September 22, 2000


Commentary

U.S. Keeps Odd Company As International Prosecution of Human Rights Violators Gains Ground

By Andrew Reding
PACIFIC NEWS SERVICE

A human rights revolution is under way, and the United States is on the sidelines. As Europe takes the lead in promoting international enforcement of human rights, Washington is joining Cuba, China, Libya, and Iraq in a futile and ultimately counterproductive effort to hold back the tide.

The battlefield for this revolution is international law, where universal human rights are beginning to take precedence over national sovereignty.

It began two years ago, when Britain honored a Spanish judge's request to arrest former Chilean dictator General Augusto Pinochet for crimes against humanity. Britain's highest court, the Law Lords, set an international precedent by ruling that Pinochet could be tried in a court not in Chile for violations of international human rights treaties ratified by Chile.

Pinochet was eventually released because of poor health, but the Chilean Supreme Court has since stripped him of immunity from prosecution — an action unthinkable before Pinochet's arrest in London.

Two new cases, like the Pinochet case, involve an international triangle pointed at the southern cone of South America. Argentina, Chile's neighbor, is beginning to confront its past, when its military government tortured and murdered thousands of civilians during the 1970s but those who committed atrocities have been protected by amnesty.

On August 7, Italian authorities arrested Jorge Olivera, a retired Argentinean major, at the request of a French judge who wants to try the former officer for the 1976 kidnapping, torture and disappearance of a 24-year-old French woman.

Just two weeks later, on August 24, Mexican authorities detained Miguel Angel Cavallo, a retired Argentinean naval captain, at the request of the Spanish judge who originally sought the arrest of Gen. Pinochet. Cavallo had been running Mexico's national motor vehicle registration bureaus.

During the 1970s, Cavallo had allegedly been among the officers in charge of a torture center through which more than 5,000 kidnapped civilians passed, almost all on their way to their deaths.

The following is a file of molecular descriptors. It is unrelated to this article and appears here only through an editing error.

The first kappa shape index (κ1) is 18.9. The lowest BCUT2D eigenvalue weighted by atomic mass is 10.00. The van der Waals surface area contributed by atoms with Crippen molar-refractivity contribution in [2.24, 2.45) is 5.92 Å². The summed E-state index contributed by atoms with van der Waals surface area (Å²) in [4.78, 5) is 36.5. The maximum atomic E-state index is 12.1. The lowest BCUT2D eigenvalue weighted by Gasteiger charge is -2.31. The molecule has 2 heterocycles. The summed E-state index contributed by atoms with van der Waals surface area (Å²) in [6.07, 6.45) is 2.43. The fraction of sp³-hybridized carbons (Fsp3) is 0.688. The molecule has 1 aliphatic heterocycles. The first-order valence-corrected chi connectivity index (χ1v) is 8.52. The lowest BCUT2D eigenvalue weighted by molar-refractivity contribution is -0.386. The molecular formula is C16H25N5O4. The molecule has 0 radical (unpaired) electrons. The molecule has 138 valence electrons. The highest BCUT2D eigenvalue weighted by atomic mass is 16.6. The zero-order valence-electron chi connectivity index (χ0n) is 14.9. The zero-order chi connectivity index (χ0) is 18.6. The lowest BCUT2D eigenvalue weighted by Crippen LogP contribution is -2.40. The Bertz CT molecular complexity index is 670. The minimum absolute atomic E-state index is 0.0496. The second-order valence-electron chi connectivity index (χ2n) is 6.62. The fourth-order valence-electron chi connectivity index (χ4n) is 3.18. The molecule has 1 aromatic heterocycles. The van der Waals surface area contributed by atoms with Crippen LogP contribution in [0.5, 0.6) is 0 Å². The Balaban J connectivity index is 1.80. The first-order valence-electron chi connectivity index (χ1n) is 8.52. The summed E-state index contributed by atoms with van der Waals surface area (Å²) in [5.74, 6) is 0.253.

Unlike Chile, which vigorously protested Pinochet's detention as a violation of national sovereignty, Argentina is only offering routine consular assistance to the two detained officers.

In effect, Argentina is acknowledging the revolution in international law. So is the new president of Chile, Ricardo Lagos, who recently said that "Pinochet's long detention in London has shown that globalization has now expanded from economic affairs to the institutions of politics and justice."

One would hardly know that from the goings-on in Washington, where both Democrats and Republicans are clinging hard to the old order. They claim to fear that U.S. citizens may eventually be tried abroad for crimes against humanity. But given the fact that U.S. courts offer effective due process against such crimes, unlike many of the court systems in Latin America, it is unlikely that plaintiffs will be able to gain standing in foreign or international courts. International human rights treaties only allow recourse to such courts in the absence of domestic remedies.

Even Mexico, long a die-hard defender of national sovereignty, is among well over 100 countries (including Canada) that have agreed to the formation of an international criminal court to address such cases. The United States is among only seven holdouts, with China, Iraq, Israel, Libya, Qatar, and Yemen.

Regrettably, this not new. The U.S. has yet to ratify many of the most important international human rights treaties, including, for instance, the American Convention on Human Rights, which has been ratified by every Latin American country except Cuba.

That means that, for all its rhetoric about international human rights, The United States is in league with Cuba, China, Iraq, and Libya when it comes to stopping the move toward making such rights enforceable across borders.

There is no way the U.S. attitude can prevail. As the Pinochet, Olivera, and Cava-llo cases demonstrate, international human rights law is gaining teeth with or without U.S. approval. Washington can recognize the inevitability of the process and retrieve its credibility by joining in, or watch as Western Europe takes over as the torchbearer of human rights.

Andrew Reding is a fellow of the World Policy Institute, specializes in Latin American politics.

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